The economy loses between R12- to R16-billion a year as a result of absent workers, many of whos aren’t actually physically ill but ‘pull a sickie’ to have a day off.
Have you ever “thrown a sickie”?
In case you’re wondering what that means – because you’re such a hard worker – here is the Collins English Dictionary’s official definition: “a day of sick leave from work, whether for genuine sickness or not”.
You may also know it as ‘banking’, though we mostly reserve that for kids who take a day off from school for no particular reason other than they just can’t face it that day.
Constant absenteeism has a knock-on effect on general productivity, profit margins and staff morale.
“The smaller the business, the greater the effect”, says Christo Botes, Executive Director of Business Partners Limited, a specialist risk finance company for formal SMEs in South Africa.
Why do workers stay at home when they are not sick?
“It points to stress, either in the workplace or at home”, according to Chantal du Chenne, a Gauteng strategist in organisational health-risk management.
“If the workplace itself is stressful, people can be tempted to take a day off to avoid the stressed environment.”
Take a look: 10 things that make your job more stressful, from Careercast.com’s Jobs Rated Most and Least Stressful Methodology 2016
And that’s not all – Dr Judy Jaye, manager of the Stress Clinic says an unchallenging work environment, poor management, burnout, large workloads, office politics, and a lack of job satisfaction also cause job stress.
Add to those personal problems that affect someone’s productivity, such as chronic illness, relationship problems or an addiction, and the scene is set for a less than satisfying or productive workplace.
Read: 11 sick leave FAQs
Here are some facts about the far-reaching effects of “throwing a sickie” from OCSA:
• On average in South Africa 15 – 30% of staff in a company could be absent on any given day.
• 2 out of 3 employees who fail to show up for work aren’t physically ill.
• One day’s absence can cost a company 3 days’ worth of salary
Health24’s CyberShrink, Professor Michael Simpson on why people feign illness:
Being sick has obvious disadvantages and some advantages some people learn to manipulate profitably. When it suits us, genuine but mild illness can be exaggerated if that’s to our advantage, and some people are content to invent an “illness” entirely, when it’s useful for them.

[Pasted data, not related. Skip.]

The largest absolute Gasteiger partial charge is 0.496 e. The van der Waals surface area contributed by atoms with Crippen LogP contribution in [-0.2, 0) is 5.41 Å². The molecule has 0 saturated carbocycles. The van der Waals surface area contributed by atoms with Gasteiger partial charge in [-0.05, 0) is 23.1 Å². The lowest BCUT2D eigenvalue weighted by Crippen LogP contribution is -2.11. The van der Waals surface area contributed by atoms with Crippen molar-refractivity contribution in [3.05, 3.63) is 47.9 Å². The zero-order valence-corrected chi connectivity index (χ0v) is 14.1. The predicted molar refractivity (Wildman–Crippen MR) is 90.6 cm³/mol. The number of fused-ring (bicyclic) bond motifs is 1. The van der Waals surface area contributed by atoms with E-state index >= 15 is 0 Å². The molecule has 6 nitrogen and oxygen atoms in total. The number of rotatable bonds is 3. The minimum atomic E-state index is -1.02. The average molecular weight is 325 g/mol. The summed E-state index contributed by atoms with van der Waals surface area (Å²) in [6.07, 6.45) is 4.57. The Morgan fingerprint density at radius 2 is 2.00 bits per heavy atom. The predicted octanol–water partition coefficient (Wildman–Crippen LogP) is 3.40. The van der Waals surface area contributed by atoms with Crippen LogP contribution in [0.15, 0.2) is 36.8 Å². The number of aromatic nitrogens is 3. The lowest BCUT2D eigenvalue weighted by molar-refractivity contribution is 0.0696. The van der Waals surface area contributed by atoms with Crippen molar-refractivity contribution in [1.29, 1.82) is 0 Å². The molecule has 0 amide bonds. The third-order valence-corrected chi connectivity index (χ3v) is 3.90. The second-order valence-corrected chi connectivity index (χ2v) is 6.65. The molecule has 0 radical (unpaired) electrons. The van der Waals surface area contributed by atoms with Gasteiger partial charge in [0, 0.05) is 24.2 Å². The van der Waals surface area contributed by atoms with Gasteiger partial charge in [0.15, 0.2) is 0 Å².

If you take a day or two off work, which explanation will work best ? “I just got the box set of Game of Thrones and just couldn’t resist binge-watching” or “So sorry, boss, but I had terrible gastro: must have been something I ate “.
If someone is considered to be sick, society usually gives them a form of bonus : it’s an acceptable reason for missing work or other duties, being excused from heavy duties, forgiven for under-performing, and so on.
Usually we don’t scrutinize such claims very closely, so long as it doesn’t happen too often, and so long as the claimant tells a convincing story and tries really hard not to contradict it.
When some people abuse these privileges, it may be because they’re ignoring the risks, preferring fun or even just convenience today, to security later. Of course they also affect the lives of the rest of us, as they make it harder for any of us to be believed, however genuinely ill we might be.
Habitual abusers of the sick role are often people with a selfish and irresponsible personality, who show this in many other ways, as well.
And there are plenty folks like that around.
When this behaviour is especially common in one particular company, or department, it may indicate poor organisation and management.
Because it is also seen in people who wouldn’t otherwise seek to manipulate the system, but feel stressed and unfairly treated, trapped in a situation that gives them no legitimate way to arrange even a brief escape from the situation.
The ‘throw a sickie poll’:
According to an Adcorp index from 2013 3.96 million workers were absent due to sickness during the year, compared to 700 000 in 2000, which works out to an increase of 466%.
“Due to the unplanned and unpredictable nature of sick leave, the knock-on disruptive effect on supply chains has probably been greater than these figures suggest,” said Loane Sharp, labour economist at Adcorp Holdings said on a post uploaded to the company’s website.
Read: Sick building syndrome
He went on to say : “It may have led, in part, to the growing phenomenon of temporary or ‘contingency’ workers, many of whom fill in for other employees who are absent from work.”
Between 2009 and 2011, one-quarter of all workers claimed the maximum statutory allowance for sick leave, which is 36 days in a three-year cycle.
The top reason people are calling in sick :
The other two reasons listed in the top three were: stomach bugs at 6.15% and the flu at 5.96%.
What can be done?
We all know that, come Autumn, the cold and flu bugs start making an appearance and inevitably most of us get sick. Employers can be proactive by initiating programmes that support workers’ health in this time.
In the last decade or so, many companies have realised that work wellness programmes are an effective long-term human asset management strategy.
Wellness programmes often consist of health education, medical screenings, fitness programmes, and access to information and support when it comes to the management of chronic diseases.
And of course you can take care of yourself by getting the flu shot, practicing some good social distancing and keeping your immune system strong.